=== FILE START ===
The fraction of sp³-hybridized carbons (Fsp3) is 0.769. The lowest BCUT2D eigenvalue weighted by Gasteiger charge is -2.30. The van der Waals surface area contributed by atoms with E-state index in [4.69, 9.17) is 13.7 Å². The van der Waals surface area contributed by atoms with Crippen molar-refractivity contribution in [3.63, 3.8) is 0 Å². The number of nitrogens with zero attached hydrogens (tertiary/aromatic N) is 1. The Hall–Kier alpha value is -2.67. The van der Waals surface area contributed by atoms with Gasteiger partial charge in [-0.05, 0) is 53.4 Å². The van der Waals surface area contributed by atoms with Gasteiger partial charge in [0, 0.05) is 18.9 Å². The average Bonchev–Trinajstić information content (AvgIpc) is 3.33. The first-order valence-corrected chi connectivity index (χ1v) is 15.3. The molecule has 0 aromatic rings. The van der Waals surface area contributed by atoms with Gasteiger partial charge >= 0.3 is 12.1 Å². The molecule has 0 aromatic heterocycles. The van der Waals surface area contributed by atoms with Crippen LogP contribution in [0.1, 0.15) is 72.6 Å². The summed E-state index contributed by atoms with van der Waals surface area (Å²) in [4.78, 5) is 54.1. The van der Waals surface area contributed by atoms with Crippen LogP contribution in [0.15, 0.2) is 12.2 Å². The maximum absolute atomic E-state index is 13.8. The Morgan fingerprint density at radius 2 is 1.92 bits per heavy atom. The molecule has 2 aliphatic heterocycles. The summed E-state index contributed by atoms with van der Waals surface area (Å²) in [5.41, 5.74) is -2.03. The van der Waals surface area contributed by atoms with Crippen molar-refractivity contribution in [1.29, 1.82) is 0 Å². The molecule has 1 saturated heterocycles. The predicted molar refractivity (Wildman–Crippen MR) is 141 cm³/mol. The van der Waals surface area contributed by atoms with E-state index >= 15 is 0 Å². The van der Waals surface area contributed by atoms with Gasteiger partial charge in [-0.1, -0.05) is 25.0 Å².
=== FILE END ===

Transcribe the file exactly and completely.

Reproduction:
The fraction of sp³-hybridized carbons (Fsp3) is 0.769. The lowest BCUT2D eigenvalue weighted by Gasteiger charge is -2.30. The van der Waals surface area contributed by atoms with E-state index in [4.69, 9.17) is 13.7 Å². The van der Waals surface area contributed by atoms with Crippen molar-refractivity contribution in [3.63, 3.8) is 0 Å². The number of nitrogens with zero attached hydrogens (tertiary/aromatic N) is 1. The Hall–Kier alpha value is -2.67. The van der Waals surface area contributed by atoms with Gasteiger partial charge in [-0.05, 0) is 53.4 Å². The van der Waals surface area contributed by atoms with Gasteiger partial charge in [0, 0.05) is 18.9 Å². The average Bonchev–Trinajstić information content (AvgIpc) is 3.33. The first-order valence-corrected chi connectivity index (χ1v) is 15.3. The molecule has 0 aromatic rings. The van der Waals surface area contributed by atoms with Gasteiger partial charge >= 0.3 is 12.1 Å². The molecule has 0 aromatic heterocycles. The van der Waals surface area contributed by atoms with Crippen LogP contribution in [0.1, 0.15) is 72.6 Å². The summed E-state index contributed by atoms with van der Waals surface area (Å²) in [4.78, 5) is 54.1. The van der Waals surface area contributed by atoms with Crippen LogP contribution in [0.15, 0.2) is 12.2 Å². The maximum absolute atomic E-state index is 13.8. The Morgan fingerprint density at radius 2 is 1.92 bits per heavy atom. The molecule has 2 aliphatic heterocycles. The summed E-state index contributed by atoms with van der Waals surface area (Å²) in [5.41, 5.74) is -2.03. The van der Waals surface area contributed by atoms with Crippen molar-refractivity contribution in [1.29, 1.82) is 0 Å². The molecule has 1 saturated heterocycles. The predicted molar refractivity (Wildman–Crippen MR) is 141 cm³/mol. The van der Waals surface area contributed by atoms with E-state index >= 15 is 0 Å². The van der Waals surface area contributed by atoms with Gasteiger partial charge in [-0.1, -0.05) is 25.0 Å².